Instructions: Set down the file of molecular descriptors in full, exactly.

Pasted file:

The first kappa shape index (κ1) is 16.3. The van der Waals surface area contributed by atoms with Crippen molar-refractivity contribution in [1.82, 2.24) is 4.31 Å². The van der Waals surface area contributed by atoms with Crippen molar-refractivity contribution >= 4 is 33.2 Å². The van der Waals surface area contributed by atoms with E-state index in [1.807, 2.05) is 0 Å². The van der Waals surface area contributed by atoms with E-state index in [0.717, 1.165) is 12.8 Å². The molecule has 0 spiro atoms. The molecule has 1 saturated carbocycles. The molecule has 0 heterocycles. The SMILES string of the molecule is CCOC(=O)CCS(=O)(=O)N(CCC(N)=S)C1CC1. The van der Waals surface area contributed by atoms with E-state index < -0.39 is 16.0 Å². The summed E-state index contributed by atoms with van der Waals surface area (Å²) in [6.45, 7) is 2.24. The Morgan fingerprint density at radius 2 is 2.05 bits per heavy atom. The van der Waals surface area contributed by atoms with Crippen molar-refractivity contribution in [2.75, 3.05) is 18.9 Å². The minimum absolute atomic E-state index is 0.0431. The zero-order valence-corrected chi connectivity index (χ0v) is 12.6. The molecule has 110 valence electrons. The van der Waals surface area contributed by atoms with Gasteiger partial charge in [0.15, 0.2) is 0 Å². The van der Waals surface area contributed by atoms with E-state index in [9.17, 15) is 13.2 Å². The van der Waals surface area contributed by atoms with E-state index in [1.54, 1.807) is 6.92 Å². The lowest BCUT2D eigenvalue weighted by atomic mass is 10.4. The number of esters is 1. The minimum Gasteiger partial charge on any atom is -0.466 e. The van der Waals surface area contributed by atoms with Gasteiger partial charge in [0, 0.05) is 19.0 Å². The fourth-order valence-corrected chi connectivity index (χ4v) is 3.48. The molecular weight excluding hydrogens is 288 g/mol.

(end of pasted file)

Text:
The first kappa shape index (κ1) is 16.3. The van der Waals surface area contributed by atoms with Crippen molar-refractivity contribution in [1.82, 2.24) is 4.31 Å². The van der Waals surface area contributed by atoms with Crippen molar-refractivity contribution >= 4 is 33.2 Å². The van der Waals surface area contributed by atoms with E-state index in [1.807, 2.05) is 0 Å². The van der Waals surface area contributed by atoms with E-state index in [0.717, 1.165) is 12.8 Å². The molecule has 0 spiro atoms. The molecule has 1 saturated carbocycles. The molecule has 0 heterocycles. The SMILES string of the molecule is CCOC(=O)CCS(=O)(=O)N(CCC(N)=S)C1CC1. The van der Waals surface area contributed by atoms with E-state index < -0.39 is 16.0 Å². The summed E-state index contributed by atoms with van der Waals surface area (Å²) in [6.45, 7) is 2.24. The Morgan fingerprint density at radius 2 is 2.05 bits per heavy atom. The van der Waals surface area contributed by atoms with Crippen molar-refractivity contribution in [2.75, 3.05) is 18.9 Å². The minimum absolute atomic E-state index is 0.0431. The zero-order valence-corrected chi connectivity index (χ0v) is 12.6. The molecule has 110 valence electrons. The van der Waals surface area contributed by atoms with Gasteiger partial charge in [0.15, 0.2) is 0 Å². The van der Waals surface area contributed by atoms with E-state index in [9.17, 15) is 13.2 Å². The van der Waals surface area contributed by atoms with E-state index in [1.54, 1.807) is 6.92 Å². The lowest BCUT2D eigenvalue weighted by atomic mass is 10.4. The number of esters is 1. The minimum Gasteiger partial charge on any atom is -0.466 e. The van der Waals surface area contributed by atoms with Gasteiger partial charge in [0, 0.05) is 19.0 Å². The fourth-order valence-corrected chi connectivity index (χ4v) is 3.48. The molecular weight excluding hydrogens is 288 g/mol.